Lions full back Lee Byrne says professional rugby doesn’t get any tougher than Wales’ stunning summer schedule.
It doesn’t get any bigger says ByrneByrne is all set to start Saturday’s mouth-watering encounter with South Africa at the Millennium Stadium before playing a big part in the two-Test tour of New Zealand.
Wales have recorded just one win over the Boks since the dawn of international rugby and have never beaten the All Blacks in the Land of the Long White Cloud but Byrne sees the challenge as exciting rather than daunting.
"It doesn't get much tougher – the two best teams in the world – but they are the teams you want to be playing against," said Byrne, who will win cap number 33 in Cardiff on Saturday.
"There are three more games of the season left, and if we could get three victories it would be a great achievement.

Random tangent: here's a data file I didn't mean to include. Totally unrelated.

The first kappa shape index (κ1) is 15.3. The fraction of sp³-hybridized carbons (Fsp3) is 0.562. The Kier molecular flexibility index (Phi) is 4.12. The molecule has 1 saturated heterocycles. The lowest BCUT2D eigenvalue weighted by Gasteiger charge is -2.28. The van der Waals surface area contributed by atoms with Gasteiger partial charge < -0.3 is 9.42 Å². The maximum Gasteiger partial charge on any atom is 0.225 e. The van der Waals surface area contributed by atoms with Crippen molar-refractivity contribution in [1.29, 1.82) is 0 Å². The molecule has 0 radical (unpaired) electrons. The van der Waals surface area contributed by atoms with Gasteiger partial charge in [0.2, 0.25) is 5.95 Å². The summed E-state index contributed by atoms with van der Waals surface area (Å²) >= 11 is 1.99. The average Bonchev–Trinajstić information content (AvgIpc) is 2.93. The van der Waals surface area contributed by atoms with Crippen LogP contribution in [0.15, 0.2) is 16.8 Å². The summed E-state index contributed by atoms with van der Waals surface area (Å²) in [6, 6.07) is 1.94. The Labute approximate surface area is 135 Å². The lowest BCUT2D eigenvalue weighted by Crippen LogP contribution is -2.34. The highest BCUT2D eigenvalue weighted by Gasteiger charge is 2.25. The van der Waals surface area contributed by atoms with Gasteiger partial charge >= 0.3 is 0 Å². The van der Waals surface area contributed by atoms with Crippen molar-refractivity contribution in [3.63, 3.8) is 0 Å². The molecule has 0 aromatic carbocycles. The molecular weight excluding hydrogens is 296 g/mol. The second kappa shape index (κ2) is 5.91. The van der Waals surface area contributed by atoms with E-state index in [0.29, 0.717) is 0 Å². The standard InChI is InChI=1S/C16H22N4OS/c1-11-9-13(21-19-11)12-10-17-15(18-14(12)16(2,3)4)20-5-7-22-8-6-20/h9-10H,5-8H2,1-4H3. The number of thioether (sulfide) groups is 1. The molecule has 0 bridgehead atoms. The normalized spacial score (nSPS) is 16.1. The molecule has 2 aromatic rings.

"As a player, you just want to get out there and play again."
Byrne last faced the Boks for the British & Irish Lions in the summer of 2009 – a series that ultimately ended in disappointment for both the Lions, who lost the series 2-1, and for Byrne, whose tour finished prematurely due to injury.
But the former Scarlets star believes that particular experience 12 months ago could give so many of the Wales side an extra motivation, while the recent trophy-winning exploits of both the Ospreys and the Blues will give the party as a whole a huge confidence boost.
"It is the first time I will have played against them since the Lions tour,” added Byrne.
"It's unfinished business, yes.
"It's going to be exciting, and hopefully we can give the fans something to cheer about.
"South Africa have left a lot of players behind, but the team they've got out on Saturday still includes world-class players throughout.
"That's a credit to them – they've got players coming through in every position – and if we get a win at the weekend it's a big statement before we head to New Zealand.
"I am sure this weekend we can take confidence after what ourselves and the Blues have achieved in the last couple of weeks.
"It seems to be every time we win a Grand Slam, the year after we end up finishing fourth, or something, in the Six Nations. We have to get out of that cycle.
"But the last game we played against Italy we showed some character, and we need to take that forward now.”